- Size / type: 65 ”4K MiniLED LCD
- Resolution: 3840×2160 (4K Ultra HD)
- Operating system: Android 9.0
- Inputs: 3 HDMI (2.0b), 3 USB
- Outputs: Optical digital audio output, HDMI ARC
- HDR: Dolby Vision, HDR10 +, HLG
- Other: Onkyo soundbar integrated in the stand
Time goes by, and LCD TVs persist: The popular panel technology is getting long in the teeth, and faces increasingly tough competition from OLED. Nevertheless, TV manufacturers are constantly finding new ways to “tweak”, improve and give it new life: first with color-enhancing filters (QLED) and sharper resolution (4K / 8K), but now the light behind the LCD matrix also gets a real upgrade, in the form of MiniLED!
MiniLED technology is one of the most exciting news on the TV front this year. The new backlight technology uses thousands of tiny LED lights – a dramatically larger number than before – to achieve more accurate light distribution, and significantly improved contrast. The idea is that this – once again – will give LCD new life.
Both LG and Samsung have announced that they will come with MiniLED models this year. Chinese TCL, however, got them in the lead, and introduced its first TV with MiniLED already last year: the top model X10.
This is formally an older 2019/2020 model that only comes in a 65 ”version, but will soon be phased out in favor of brand new 2021 models in several screen sizes. We have nevertheless chosen to test it – out of sheer curiosity, as this is one of the very first TVs of its kind!
Note! MiniLED should not be confused with MicroLED, which is another new and groundbreaking panel technology where you completely omit the LCD panel, and have the LEDs provide both light and color (a bit like OLED). However, this is a far more expensive and complicated technology, which is currently difficult to realize in “normal” price ranges.
TCL 65X10: First TV with MiniLED
TCL 65X10 is thus one of the first MiniLED TVs on the market. Technically, it is still an LCD screen with 4K resolution: the difference lies in the LED lighting behind the LCD panel, which is heavily modernized – or rather miniaturized. The LEDs have shrunk so much that there is room for significantly more of them for a given screen area: An average premium or high-end LCD TV normally has room for 50 and 500 dimmable LED zones. With MiniLED we talk far more – from 7-800 to several thousand (!) Zones depending on the screen size. It is not as much as an OLED screen, which in practice has one bright spot per pixel – but still a dramatic increase in LCD scale. So the question is does it make any noticeable difference? That is precisely why we have the TCL X10 on the test bench!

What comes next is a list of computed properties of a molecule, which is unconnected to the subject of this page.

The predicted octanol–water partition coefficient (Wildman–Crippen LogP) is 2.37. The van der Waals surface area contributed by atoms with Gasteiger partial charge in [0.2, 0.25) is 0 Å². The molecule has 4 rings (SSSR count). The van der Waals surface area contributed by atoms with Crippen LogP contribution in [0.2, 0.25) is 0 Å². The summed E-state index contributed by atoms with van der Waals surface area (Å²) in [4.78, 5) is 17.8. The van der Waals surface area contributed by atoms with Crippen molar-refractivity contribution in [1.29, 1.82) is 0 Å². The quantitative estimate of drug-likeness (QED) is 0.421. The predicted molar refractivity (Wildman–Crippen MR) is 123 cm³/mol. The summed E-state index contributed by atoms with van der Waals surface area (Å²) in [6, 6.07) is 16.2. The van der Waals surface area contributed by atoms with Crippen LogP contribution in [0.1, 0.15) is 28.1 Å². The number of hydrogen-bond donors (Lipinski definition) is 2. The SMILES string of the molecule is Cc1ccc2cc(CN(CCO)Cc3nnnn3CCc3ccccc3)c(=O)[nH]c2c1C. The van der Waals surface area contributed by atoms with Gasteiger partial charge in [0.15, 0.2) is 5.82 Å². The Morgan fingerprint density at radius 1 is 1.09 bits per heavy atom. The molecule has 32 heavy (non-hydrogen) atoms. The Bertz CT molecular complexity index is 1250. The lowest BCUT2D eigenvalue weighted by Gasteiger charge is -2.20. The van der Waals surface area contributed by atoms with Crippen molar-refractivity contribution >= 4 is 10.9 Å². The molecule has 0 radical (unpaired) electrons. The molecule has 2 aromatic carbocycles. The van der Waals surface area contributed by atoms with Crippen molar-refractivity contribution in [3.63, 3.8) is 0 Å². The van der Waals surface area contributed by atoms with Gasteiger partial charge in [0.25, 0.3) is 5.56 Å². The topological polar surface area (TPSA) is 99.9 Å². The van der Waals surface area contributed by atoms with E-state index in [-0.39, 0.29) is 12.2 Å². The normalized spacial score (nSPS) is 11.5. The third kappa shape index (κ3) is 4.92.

The TCL monitor has an elegant design that is easy to like: it appears far more lavish than other TCL models we have tested. A slim and straightforward wrap that gives a tight and clean impression. Here, only a thin frame surrounds the image panel, plus a brushed metal strip on the underside. The speaker part itself has been moved down to a separate soundbar: it forms an integral part of the base, and is clad in dark fabric. If you instead want to hang the TV on the wall, it also comes with its own mounts to mount the soundbar directly on the wall.
Usability and features
65X10 uses the well-known Android system, here in version 9.0. Two remote controls are included: Both are slim and comfortable to hold, but they could have responded even faster to commands, we think. Fortunately, the new Android platform is quick and easy to navigate, and TCL has facilitated settings and selection of input/content.
Like other TCL monitors, the X10 has wide format support. Here there is full support for the HDR format Dolby Vision and HDR10 +, both via the HDMI inputs and built-in apps. Since this is an Android TV, there is also a wide range of current streaming services: Netflix, Amazon Prime and Rakuten are of course there, and not least Disney +. The latter offers a lot of content in 4K Dolby Vision HDR format, which can thus be enjoyed in the best quality on the TCL screen.
TCL 65X10 unfortunately has no HDMI 2.1 compatible inputs, only 2.0b. It thus has to do without the latest gaming-friendly features such as ALLM and VRR, as well as 4K at 120 frames per second. This may be worth noting if you are looking for a new TV for game consoles such as PS5 or Xbox Series X / S.
Please note! As mentioned, the 65X10 is a 2019/2020 vintage, and we expect the connectivity options to improve with the 2021 models from TCL.
TCL 65X10 uses a 4K LCD panel of the type VA (Vertically Aligned) which is known for good contrast properties. On the inside, it has a MiniLED backlight that is divided into 768 individual zones with 20 LEDs in each, corresponding to as many as 15,360 LEDs! As always with new technology, we are full of expectations – will these high end specifications provide any noticeable improvements? Well, the first impression is at least that the TCL 65X10 stands out positively from many other LCD screens we have tested.